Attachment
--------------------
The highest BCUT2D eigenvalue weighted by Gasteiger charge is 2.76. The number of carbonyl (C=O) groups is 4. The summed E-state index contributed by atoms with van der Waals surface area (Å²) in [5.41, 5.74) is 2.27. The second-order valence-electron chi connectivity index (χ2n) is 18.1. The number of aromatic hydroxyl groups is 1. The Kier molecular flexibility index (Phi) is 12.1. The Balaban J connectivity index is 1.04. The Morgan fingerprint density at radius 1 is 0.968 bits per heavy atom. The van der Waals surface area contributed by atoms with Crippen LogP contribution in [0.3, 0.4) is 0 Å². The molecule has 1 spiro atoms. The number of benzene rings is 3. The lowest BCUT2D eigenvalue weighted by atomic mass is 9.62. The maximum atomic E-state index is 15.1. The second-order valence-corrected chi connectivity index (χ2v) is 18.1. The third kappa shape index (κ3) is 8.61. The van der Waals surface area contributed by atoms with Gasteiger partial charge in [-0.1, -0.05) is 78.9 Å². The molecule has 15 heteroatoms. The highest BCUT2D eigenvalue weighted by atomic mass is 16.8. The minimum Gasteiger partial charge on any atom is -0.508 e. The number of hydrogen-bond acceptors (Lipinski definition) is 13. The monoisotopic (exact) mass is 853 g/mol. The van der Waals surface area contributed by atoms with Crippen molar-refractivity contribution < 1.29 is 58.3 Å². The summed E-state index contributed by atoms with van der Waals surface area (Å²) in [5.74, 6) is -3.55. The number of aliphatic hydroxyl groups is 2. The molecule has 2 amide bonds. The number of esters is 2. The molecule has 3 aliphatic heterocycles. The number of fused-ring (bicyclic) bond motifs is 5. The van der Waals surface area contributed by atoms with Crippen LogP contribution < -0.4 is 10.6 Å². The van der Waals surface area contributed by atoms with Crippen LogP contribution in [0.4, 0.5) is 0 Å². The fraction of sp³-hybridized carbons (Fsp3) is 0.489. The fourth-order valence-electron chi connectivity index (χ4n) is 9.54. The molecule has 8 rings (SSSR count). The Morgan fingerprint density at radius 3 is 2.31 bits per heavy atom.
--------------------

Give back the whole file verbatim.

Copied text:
The highest BCUT2D eigenvalue weighted by Gasteiger charge is 2.76. The number of carbonyl (C=O) groups is 4. The summed E-state index contributed by atoms with van der Waals surface area (Å²) in [5.41, 5.74) is 2.27. The second-order valence-electron chi connectivity index (χ2n) is 18.1. The number of aromatic hydroxyl groups is 1. The Kier molecular flexibility index (Phi) is 12.1. The Balaban J connectivity index is 1.04. The Morgan fingerprint density at radius 1 is 0.968 bits per heavy atom. The van der Waals surface area contributed by atoms with Crippen LogP contribution in [0.3, 0.4) is 0 Å². The molecule has 1 spiro atoms. The number of benzene rings is 3. The lowest BCUT2D eigenvalue weighted by atomic mass is 9.62. The maximum atomic E-state index is 15.1. The second-order valence-corrected chi connectivity index (χ2v) is 18.1. The third kappa shape index (κ3) is 8.61. The van der Waals surface area contributed by atoms with Gasteiger partial charge in [-0.1, -0.05) is 78.9 Å². The molecule has 15 heteroatoms. The highest BCUT2D eigenvalue weighted by atomic mass is 16.8. The minimum Gasteiger partial charge on any atom is -0.508 e. The number of hydrogen-bond acceptors (Lipinski definition) is 13. The monoisotopic (exact) mass is 853 g/mol. The van der Waals surface area contributed by atoms with Crippen molar-refractivity contribution < 1.29 is 58.3 Å². The summed E-state index contributed by atoms with van der Waals surface area (Å²) in [5.74, 6) is -3.55. The number of aliphatic hydroxyl groups is 2. The molecule has 2 amide bonds. The number of esters is 2. The molecule has 3 aliphatic heterocycles. The number of fused-ring (bicyclic) bond motifs is 5. The van der Waals surface area contributed by atoms with Crippen LogP contribution < -0.4 is 10.6 Å². The van der Waals surface area contributed by atoms with Crippen LogP contribution in [0.4, 0.5) is 0 Å². The fraction of sp³-hybridized carbons (Fsp3) is 0.489. The fourth-order valence-electron chi connectivity index (χ4n) is 9.54. The molecule has 8 rings (SSSR count). The Morgan fingerprint density at radius 3 is 2.31 bits per heavy atom.